Reward without the Risk: Why Some are Disillusioned About Diversity & Inclusion

By Leah Smiley

Over the last couple of weeks, I spoke with two different organizations who were embarking on a diversity journey. In both cases, I alerted the teams about the risks of diversity and inclusion– not from the perspective of forgoing to implement a strategy, but from the vantage point of exercising caution during execution.

You see, everyone gets excited about the benefits, or rewards, that can be reaped from diversity and inclusion. You can satisfy different constituent groups, enter new markets, increase revenues, outperform your competitors, reduce the potential for lawsuits, increase innovation, improve teamwork and synergy, and much more. However, there’s a catch. In the words of Jim Collins, author of Good to Great: Why Some Companies Make the Leap…and Others Don’t, “It is better to first get the right people on the bus, the wrong people off the bus, and the right people in the right seats, and then figure out where to drive.”

We are learning that race or gender alone (i.e., because someone is black or a woman) is not a good indicator as to whether this individual will serve as a great Chief Diversity Officer. One needs to lead with knowledge of the organizational culture and goals, as well as understand standard business practices, industry trends, data, laws, and other dimensions of diversity. They must also be skilled at getting people to buy into the business case, and helping managers to adjust their objectives to achieve diverse and inclusive goals. Accordingly, one’s passion for diversity has to go beyond desiring fairness and equity toward getting strategic organizational outcomes.

While I hate to sound like the negative nanny, the reality is that there are a lot of risks involved while implementing diversity and inclusion efforts. For instance, you can have a:

  • Facial policy. This is where it appears that you value diversity because you have a diversity officer, statements and policies about diversity, but underneath the surface, there is no real effort or commitment toward achieving parity and inclusion for all. Your organization is still getting sued for ridiculous stuff, and the blame (for why things aren’t working) is passed around.
  • Disjointed effort. This is where everyone does their own thing. You have a disability unit, Affirmative Action officer, multicultural marketing unit, legal department, supplier diversity officer and more, but nothing is coordinated and turf wars are customary.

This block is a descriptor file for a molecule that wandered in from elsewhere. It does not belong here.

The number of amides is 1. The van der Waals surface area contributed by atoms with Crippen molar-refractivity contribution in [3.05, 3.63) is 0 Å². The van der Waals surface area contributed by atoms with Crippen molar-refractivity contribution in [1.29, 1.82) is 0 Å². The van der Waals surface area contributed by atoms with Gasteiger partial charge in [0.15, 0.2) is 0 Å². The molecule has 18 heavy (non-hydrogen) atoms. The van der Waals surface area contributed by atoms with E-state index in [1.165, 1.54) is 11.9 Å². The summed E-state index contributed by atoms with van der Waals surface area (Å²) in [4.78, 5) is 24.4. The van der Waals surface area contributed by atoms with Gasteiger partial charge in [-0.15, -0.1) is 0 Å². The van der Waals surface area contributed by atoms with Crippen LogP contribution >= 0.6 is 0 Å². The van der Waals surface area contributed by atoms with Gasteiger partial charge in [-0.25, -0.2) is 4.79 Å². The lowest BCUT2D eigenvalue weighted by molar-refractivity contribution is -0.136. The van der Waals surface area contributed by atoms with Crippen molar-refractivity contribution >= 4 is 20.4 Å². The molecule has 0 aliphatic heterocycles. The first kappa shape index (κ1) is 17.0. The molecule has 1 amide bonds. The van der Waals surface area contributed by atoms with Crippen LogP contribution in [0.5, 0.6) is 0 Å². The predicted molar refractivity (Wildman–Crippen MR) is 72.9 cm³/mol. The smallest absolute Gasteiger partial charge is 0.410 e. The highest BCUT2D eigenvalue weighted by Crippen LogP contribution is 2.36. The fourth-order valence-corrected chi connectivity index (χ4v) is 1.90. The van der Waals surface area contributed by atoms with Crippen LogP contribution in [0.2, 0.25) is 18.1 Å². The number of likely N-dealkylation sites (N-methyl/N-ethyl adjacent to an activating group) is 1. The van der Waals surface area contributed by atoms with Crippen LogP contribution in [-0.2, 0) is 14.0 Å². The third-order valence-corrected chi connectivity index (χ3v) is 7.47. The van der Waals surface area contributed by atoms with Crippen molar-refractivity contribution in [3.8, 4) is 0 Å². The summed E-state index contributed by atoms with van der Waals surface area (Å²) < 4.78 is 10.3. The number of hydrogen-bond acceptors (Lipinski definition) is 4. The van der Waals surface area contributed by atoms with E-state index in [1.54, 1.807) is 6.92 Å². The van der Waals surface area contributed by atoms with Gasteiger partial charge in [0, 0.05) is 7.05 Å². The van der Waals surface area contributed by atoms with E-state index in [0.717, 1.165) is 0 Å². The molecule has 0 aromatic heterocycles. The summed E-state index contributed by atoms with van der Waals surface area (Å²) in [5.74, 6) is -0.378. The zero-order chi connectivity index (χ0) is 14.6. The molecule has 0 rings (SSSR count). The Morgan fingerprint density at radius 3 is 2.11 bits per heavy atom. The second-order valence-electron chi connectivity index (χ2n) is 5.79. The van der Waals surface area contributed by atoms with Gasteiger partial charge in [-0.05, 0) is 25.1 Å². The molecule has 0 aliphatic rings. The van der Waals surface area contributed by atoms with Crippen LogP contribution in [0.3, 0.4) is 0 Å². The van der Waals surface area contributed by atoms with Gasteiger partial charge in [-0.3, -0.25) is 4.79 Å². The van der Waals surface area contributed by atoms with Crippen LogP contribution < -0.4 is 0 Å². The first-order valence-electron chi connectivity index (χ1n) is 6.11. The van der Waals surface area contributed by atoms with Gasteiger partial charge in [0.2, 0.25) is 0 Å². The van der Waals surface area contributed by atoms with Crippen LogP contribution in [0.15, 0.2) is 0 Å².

• Slow moving machine. This is where staff or leadership changes result in a set-back for your effort. It can also occur when the planning team takes too long to develop a plan or the plan is so big that no progress is ever made toward accomplishing the goals.

Meanwhile, these efforts are wasting resources:  Time, Treasury and Talent. Additionally, employees and managers are becoming disillusioned about the benefits of diversity and inclusion.

So how do you really get the rewards? First, you need to assess what’s not working and what is working. Second, ask your employees, suppliers and partners for their input. Find out what they hear firsthand from customers/students and competitors. Third, engage leadership in creating new ideas. Present your findings one person at a time. Get their input. Then adjust your new diversity strategy to exploit opportunities. Make sure the goals are easily obtainable. Fourth, communicate the changes in direction to key stakeholders but share successes with all employees. Fifth, assess your progress in 6-months and again, in one year.

It’s OK to say that things aren’t working. The key is not to become immobilized because of this fact; take action– decisive, strategic and immediate action.


By Leah Smiley, President of the Society for Diversity. For more information about the Society for Diversity, the #1 professional association for diversity and inclusion, log onto

Are You Still Arguing Over Multicultural ROI? Get Over It. By Terry Soto

By  Terry Soto, Author of Marketing to Hispanics A Strategic Approach to Assessing and Planning Your Initiative and President and CEO, About Marketing Solutions, Inc.